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Higher Education IT Trends

Stay current on higher education IT topics and technology considerations for empowering faculty, supporting student success, and enabling innovation.

Higher Ed IT Trends

  • IT plays an increasingly vital role in higher education, supporting student success and digital efficiencies.

  • Modern technology helps attract and retain students who want to pursue compute-intensive academic fields and activities.

  • Universities face significant challenges in maintaining data privacy, cybersecurity, and regulatory compliance.

  • PCs with integrated, hardware-based security can help defend school data from advanced cyberattacks at the firmware, hardware, application, and data layers.



Challenges to IT in Higher Education

Higher education IT solutions have matured in recent years, partly due to widespread adoption of remote and hybrid learning models, cloud computing, streaming services, AI, and advanced security and compliance solutions. The broad and deep changes have challenged higher ed IT leaders to leverage advanced technologies that support innovation, promote student success, and enable unique learning experiences while maintaining the highest standards of data privacy and security. An institution’s technology infrastructure also now plays a role in helping to attract and retain students. Colleges and universities with outdated or inadequate equipment may be passed over by prospective students who seek the right technologies to support their academic goals and extracurricular interests, such as esports.

The role of IT has grown according to Educause, a publication for higher ed IT professionals. In its 2023 roundup of top IT issues, Educause asserted that “technology fuels just about everything an institution needs to do, and as a result, the insights and guidance of a technology leader should help fuel institutional strategy.”1

The role of higher ed IT leaders must also expand to accommodate a more strategic focus, as “IT staff need to help manage the business and further the missions, in addition to running the systems,”1 Educause reported.

Digital Transformation in Higher Ed

Digital transformation, typically considered an enterprise IT trend, has grown increasingly visible and important in higher education in recent years. The shift affects all aspects of the institution’s culture, workforce, interaction with students, and technology infrastructure and deployment.

IT leaders in higher ed can help their institutions achieve their strategic objectives by harnessing the latest technologies, including data analytics, artificial intelligence, cloud computing, and advanced networking.

“The ultimate aim [of digital transformation] is an institution with a technology-enabled, sustainable business model that has redefined ‘the campus,’ operates efficiently, and anticipates and addresses major new risks. … No institution can be successful and sustainable without placing students’ success at the center, which includes understanding how and why to equitably incorporate technology into learning and the student experience.”2

Educause, “Top 10 IT Issues 2022”

On the academic front, digital transformation enables a variety of student experiences online and in the classroom, turning the combined environments into a digital campus. These and other services make higher education accessible to a broader population of students, faculty, and staff and fuel the future success of the institution.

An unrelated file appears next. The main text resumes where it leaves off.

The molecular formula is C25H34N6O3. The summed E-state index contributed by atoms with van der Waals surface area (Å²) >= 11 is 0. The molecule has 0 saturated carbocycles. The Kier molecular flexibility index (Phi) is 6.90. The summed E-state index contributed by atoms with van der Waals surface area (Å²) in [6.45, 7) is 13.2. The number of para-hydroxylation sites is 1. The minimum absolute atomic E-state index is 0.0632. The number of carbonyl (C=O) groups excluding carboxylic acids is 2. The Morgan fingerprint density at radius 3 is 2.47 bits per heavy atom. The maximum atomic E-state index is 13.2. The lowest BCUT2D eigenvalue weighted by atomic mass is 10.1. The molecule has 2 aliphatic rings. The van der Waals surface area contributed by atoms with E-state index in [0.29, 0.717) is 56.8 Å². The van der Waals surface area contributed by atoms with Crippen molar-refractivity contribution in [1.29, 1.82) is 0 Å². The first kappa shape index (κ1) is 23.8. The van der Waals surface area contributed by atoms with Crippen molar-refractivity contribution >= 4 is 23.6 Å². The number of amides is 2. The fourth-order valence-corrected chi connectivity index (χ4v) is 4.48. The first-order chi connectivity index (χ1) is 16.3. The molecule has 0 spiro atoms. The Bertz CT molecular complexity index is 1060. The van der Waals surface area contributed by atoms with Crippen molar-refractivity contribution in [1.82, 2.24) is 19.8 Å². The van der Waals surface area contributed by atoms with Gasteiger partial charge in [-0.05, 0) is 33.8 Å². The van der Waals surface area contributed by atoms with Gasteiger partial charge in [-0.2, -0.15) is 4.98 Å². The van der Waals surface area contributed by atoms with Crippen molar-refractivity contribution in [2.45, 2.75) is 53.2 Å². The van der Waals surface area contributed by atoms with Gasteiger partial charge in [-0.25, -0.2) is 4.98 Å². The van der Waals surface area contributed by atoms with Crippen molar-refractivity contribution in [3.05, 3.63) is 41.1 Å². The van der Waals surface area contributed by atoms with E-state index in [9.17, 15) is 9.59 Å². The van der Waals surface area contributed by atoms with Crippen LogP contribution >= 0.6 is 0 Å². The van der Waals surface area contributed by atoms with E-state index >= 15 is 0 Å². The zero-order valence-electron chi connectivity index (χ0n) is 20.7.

Technology also adds digital efficiencies to the business and administrative functions of higher ed institutions. Every process and program, from admission through course selection, academic guidance, and career counseling, can be assisted by AI, data analytics, virtualization, and a host of other application types.

Data Privacy, Security, and Compliance

Cybersecurity is crucial in any large enterprise, including educational institutions. Colleges and universities, like most large organizations, manage a large amount of data assets, including intellectual property and financial information. The risk of a cyberattack can be even more critical at academic institutions, as a data breach can compromise the personal safety and security of faculty members, administrators, students, donors, and others, so protecting their confidential information is a vital function for higher ed IT teams.

Further, educational institutions are subject to data privacy regulations—including the Family Education Rights and Privacy Act (FERPA) and the Health Insurance Portability and Accountability Act (HIPAA) in the US—that govern the security of personal identifiable information and other sensitive data. Some universities and research facilities also work closely with governmental agencies, which impose additional regulatory requirements.

Higher ed IT leaders also face additional security challenges associated with networked devices, especially personal devices that are used by faculty and students. Personal devices are typically the weakest link in any network security infrastructure. With the soaring popularity of remote learning, IT teams must adopt more-robust strategies for securing endpoints to protect against breaches by malicious or unauthorized users.

According to Emerald Publishing, universities worldwide are exposed to three types of cyberthreats: loss of confidential data, loss of data integrity, and loss of access or availability.

Users are the weak links in the security infrastructure because of weak or shared passwords, infrequent updates, or sharing sensitive data on the network with unsecured personal devices.

IT decision-makers can strengthen security and data privacy solutions by selecting end user devices with hardware-enabled security capabilities built into the silicon itself to provide protection from cyberattacks at all layers of the technology stack and help reduce the overall attack surface.